The only problem I see is the lack of a Maretron Alarm handler on the right hand (24/7) side of the network – your ALM100 and SMS100 will need to be told when to send alerts – Unless you are planning on doing this through the IPG100?

  12. Thanks, Robert, but the powertap is that black box with short yellow cable at about top center. The SMS100 and one ALM are on the right side 24/7 leg, and should be able to work with the sensors on that side. Come to think of it, though, there probably has to be a DSM on that side to be the brains for alarms.
    However, I have not yet figured out how to split the powertap cleanly and it may turn out that this whole network doesn’t use much 12v juice, especially when most of the screens are turned off. This is a work in progress 😉

  13. Robert McAllister says:

    Yeah thats what I meant about an alarm handler – a DSM to tell the ALM100 to make noise, and the SMS100 to send text messages, and then, perhaps more importantly to clear the alarm and stop the noise!

  14. Electronics Diva says:

    While I applaud any way to save a buck and still get the same results as buying the high priced spread, I am always a bit concerned about Ebay and low prices. My understanding is that Devicenet made industrial and not marine applications, if so care is needed in using these. Are these items NMEA certified? If not there is a potential for impedence mismatching and functionality issues with the network. Also what kind of warranty do they have. Maretron has a 2 year warranty as do other marine oriented manufacturers. Then there’s always the Chinese “knockoff”. Which we all know may or may not be the same quality as the original. These have a tendency to be sold on Ebay. So let the buyer beware.

  15. Adam says:

    @electronics diva,
    NMEA2000 is a multipart standard that includes requirements for physical cabling as well as electrical and networking protocols. The physical cabling standard is the same as DeviceNet.
    Warranty obviously varies by supplier and depending on whether you are buying new or used, but given that these are fixed devices with no moving parts, power supplies, or circuit boards, I think the failure risk when properly installed is very low.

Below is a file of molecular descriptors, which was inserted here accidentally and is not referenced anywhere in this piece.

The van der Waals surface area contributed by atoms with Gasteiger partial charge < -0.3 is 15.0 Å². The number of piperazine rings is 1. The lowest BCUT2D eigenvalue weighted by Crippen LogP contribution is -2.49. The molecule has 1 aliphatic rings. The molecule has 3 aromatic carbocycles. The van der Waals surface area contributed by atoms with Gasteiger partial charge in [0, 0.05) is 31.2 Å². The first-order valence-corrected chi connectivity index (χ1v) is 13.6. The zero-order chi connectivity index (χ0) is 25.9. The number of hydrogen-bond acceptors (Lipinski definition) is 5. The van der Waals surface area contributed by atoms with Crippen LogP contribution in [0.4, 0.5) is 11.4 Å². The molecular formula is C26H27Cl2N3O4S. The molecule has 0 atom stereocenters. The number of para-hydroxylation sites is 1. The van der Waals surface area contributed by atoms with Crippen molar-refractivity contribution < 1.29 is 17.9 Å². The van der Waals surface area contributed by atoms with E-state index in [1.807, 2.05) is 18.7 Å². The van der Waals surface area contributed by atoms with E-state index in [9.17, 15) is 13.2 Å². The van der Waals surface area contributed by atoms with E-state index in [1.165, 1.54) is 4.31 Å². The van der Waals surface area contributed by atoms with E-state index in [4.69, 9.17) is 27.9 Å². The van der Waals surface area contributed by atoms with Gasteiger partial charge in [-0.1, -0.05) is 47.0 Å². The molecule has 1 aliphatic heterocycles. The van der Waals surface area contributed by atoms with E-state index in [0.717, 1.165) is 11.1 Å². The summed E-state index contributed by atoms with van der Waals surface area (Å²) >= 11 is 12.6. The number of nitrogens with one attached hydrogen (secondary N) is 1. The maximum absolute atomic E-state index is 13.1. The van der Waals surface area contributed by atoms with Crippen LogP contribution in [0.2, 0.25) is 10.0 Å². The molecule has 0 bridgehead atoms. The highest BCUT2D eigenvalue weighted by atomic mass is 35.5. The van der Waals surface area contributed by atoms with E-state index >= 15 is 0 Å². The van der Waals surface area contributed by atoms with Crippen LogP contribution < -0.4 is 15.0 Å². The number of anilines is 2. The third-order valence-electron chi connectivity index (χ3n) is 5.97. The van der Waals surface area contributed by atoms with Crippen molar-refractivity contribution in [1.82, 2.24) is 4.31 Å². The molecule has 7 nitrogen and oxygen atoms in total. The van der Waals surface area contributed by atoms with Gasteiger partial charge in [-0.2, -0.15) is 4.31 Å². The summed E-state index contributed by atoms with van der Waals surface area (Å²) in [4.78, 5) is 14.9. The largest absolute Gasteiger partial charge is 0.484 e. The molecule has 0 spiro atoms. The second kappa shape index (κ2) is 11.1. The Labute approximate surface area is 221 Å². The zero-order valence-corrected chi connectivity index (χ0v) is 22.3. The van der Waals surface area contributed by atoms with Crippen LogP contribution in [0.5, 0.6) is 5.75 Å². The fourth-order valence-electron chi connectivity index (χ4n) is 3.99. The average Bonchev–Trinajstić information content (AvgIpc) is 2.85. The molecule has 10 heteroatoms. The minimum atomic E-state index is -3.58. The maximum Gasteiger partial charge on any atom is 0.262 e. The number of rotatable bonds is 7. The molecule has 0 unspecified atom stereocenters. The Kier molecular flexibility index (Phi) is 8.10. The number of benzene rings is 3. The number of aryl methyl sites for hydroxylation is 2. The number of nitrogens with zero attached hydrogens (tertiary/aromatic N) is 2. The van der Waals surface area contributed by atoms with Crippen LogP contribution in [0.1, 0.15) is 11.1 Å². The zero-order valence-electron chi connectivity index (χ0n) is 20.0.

In our case, as I mentioned above we installed eBay-supplied Allen-Bradley 4-, 6-, and 8-port hubs on our 30-device NMEA2000 network with flawless results. The network was tested over 3 years and 11,000+ miles of power cruising.

  16. Ben, I went to the link you included, and requested the info for downloading the N2KBuilder program – but I never heard back from Maretron. Do you have to be on their customer list to get access?

  17. tim says:

    Hartley, you should have gotten the download email in a minute or so of requesting it. Request again and check your spam filter.
    TBH, I’m not sure why they bother with this step at all. I’ve probably downloaded N2Kbuilder a dozen times and I’ve never gotten so much as a new product announcement email from them.

  18. Hi Tim, well, I just tried it again, using two different email addresses – and nothing (including the spam catcher here and the one at my email servers). I guess something really doesn’t like that email!

  19. Kudos and a big THANK YOU to Mark Oslund of Maretron, who send me a personal email with the instructions on downloading N2KBuilder!! I have no idea where the official emails were being scraped off, but I have everything now, and I’m looking forward to trying it out.

  20. FatDash says:

    Looking at your design for the N2KBuilder you are using Maretron 4-drop Micro Multiport boxes. These have a male jack on them so you can use a standard N2K cable that is M/F. Using the Turck JBSS 57-811 it has all female ports.
    Are you making all your own M/M cables?

  21. Adam says:

    @FatDash:
    I don’t know what Ben used but in cases like that the Maretron field-attachable connectors (FACs) can be used to sort out the cable gender issues. Or, if you don’t want to go through the hassle of using a FAC (NMEA2000 micro wires are tiny) or are concerned about reliability, Actisense has 10″ gender changing cables, which run about $20:
    http://www.actisense.com/products/nmea-2000-network/gc-gender-changer-cable-assemblies.html
    /afb

  22. Hello FatDash,
    Adam is quite correct but there are other ways to use the Turck JBSS multiport. My install looks something like the last photo. The backbone is Mini not Micro cable with a Mini power tap tee’d in. One JBSS is simply inline with the backbone using its Mini male and female ports. The other JBSS is dropped from the backbone using a Mini cable. Thus all 8 female Micro ports on each JBSS is available for device drop cables. I explained in the last paragraph that I couldn’t quite model this in N2KBuilder, but got as close as possible.